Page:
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Lilac Pseudocercospora Leaf Spot
Need to know:
- Disease occurs during high humidity and moderate temperatures.
- Symptoms don’t develop until seven or more days after infection.
- Preventative measures include removal and destroying of leaf debris and pruning out dead branches.
- Fungicides may be beneficial for recurring severe infections.
Overview of Pseudocercospora leaf spot
Leaf spot on Japanese tree lilac has been identified as a fungus belonging to the genus Pseudocercospora. Other leaf spots caused by members of this group of fungi include leaf spot on olives, guava, and mulberry.
Symptoms of Pseudocercospora leaf spot
Leaf spots start small, enlarge and are restricted by veins, eventually cause blight (rapid tissue death)
Signs of Pseudocercospora leaf spot
Long conidia (spores) can be seen under magnification in the spots, under humid conditions.
Disease cycle of Pseudocercospora leaf spot
Pseudocercospora pathogens seem to enjoy high humidity and moderate temperatures (~76 °F). It is during these periods that high infection often occurs, however, symptoms don’t often develop for 7 or more days after infection
Type of Sample Needed for Diagnosis and Confirmation
The Iowa State University Plant & Insect Diagnostic Clinic can help you to investigate and confirm if you plant has this disease. Please see our website for current forms, fees, and instructions on collecting and packing samples. Contact information for each states diagnostic laboratory for U.S. residents. If your sample is from outside of Iowa please do not submit it to the Plant & Insect Diagnostic Clinic without contacting us
Management of Pseudocercospora leaf spot
Pseudocercospora is often able to survive 2 years in the plant debris that is scattered on the ground. Removing and destroying leaf debris and pruning out dead branches may be the best and easiest strategy in reducing disease. Pseudocercospora leaf spots rarely become severe enough to cause the decline of the plant. However, if repeated severe infections occur, preventative spring fungicide applications may help prevent disease. However, no fungicides have been specifically tested for leaf spot on Japanese tree lilac. Pseudocercospora fungal leaf diseases on ornamental plants are controlled with fungicide applications in the spring- starting when the leaves first emerge from the buds and repeated every 14 days (or however the label instructs) through the rainy period of spring.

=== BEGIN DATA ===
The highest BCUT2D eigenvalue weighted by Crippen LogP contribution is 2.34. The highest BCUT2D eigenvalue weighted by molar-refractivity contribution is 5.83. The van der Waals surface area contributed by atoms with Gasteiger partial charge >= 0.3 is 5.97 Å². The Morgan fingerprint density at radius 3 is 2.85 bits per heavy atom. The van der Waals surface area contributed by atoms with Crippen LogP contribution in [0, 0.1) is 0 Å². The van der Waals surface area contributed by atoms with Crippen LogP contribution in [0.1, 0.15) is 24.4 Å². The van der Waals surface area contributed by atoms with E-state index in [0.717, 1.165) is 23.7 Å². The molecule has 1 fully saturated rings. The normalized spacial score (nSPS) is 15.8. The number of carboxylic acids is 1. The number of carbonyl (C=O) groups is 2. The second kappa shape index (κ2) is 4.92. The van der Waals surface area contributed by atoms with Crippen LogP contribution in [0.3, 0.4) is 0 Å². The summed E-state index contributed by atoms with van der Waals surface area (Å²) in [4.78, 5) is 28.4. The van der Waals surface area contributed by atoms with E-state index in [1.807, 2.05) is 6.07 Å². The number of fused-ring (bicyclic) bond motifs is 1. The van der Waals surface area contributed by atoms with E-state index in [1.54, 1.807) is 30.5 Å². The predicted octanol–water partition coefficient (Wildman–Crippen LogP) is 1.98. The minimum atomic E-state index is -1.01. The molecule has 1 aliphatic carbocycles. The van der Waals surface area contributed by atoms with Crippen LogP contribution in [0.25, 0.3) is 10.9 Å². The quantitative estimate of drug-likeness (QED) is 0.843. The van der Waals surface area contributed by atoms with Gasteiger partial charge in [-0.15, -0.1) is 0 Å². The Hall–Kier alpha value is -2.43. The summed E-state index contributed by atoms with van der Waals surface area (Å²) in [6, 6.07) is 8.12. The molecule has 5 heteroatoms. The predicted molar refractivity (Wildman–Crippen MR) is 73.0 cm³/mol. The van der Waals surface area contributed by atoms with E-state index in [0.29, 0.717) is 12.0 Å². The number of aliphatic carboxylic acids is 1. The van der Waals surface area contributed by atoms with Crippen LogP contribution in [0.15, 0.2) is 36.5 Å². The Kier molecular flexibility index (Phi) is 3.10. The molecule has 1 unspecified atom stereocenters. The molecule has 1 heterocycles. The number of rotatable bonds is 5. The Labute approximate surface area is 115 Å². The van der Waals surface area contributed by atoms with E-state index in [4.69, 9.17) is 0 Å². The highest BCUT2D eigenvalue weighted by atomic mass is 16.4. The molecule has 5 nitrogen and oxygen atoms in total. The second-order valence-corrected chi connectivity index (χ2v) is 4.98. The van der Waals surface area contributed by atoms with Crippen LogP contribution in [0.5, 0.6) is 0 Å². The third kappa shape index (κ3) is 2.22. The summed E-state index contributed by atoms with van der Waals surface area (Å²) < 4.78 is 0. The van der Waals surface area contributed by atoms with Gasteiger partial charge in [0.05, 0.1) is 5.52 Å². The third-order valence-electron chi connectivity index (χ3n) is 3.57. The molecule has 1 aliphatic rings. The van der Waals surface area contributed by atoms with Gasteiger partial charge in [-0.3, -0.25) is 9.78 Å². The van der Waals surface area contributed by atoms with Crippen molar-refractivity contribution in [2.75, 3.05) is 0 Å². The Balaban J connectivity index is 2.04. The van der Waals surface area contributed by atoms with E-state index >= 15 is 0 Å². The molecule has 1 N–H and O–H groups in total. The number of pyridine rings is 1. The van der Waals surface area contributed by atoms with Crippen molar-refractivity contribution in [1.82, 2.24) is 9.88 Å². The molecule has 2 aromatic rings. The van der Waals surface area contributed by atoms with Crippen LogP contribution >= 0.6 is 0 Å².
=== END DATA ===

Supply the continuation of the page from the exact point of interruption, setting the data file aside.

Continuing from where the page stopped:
Fungicide applications may be avoided by following good Integrated Pest Management practices like those listed in this encyclopedia article. Often, the only preventative application is effective to manage plant diseases. If the problem requires a fungicide, state law requires the user to read and follow all labels accordingly. For more information, read Proper fungicide use.
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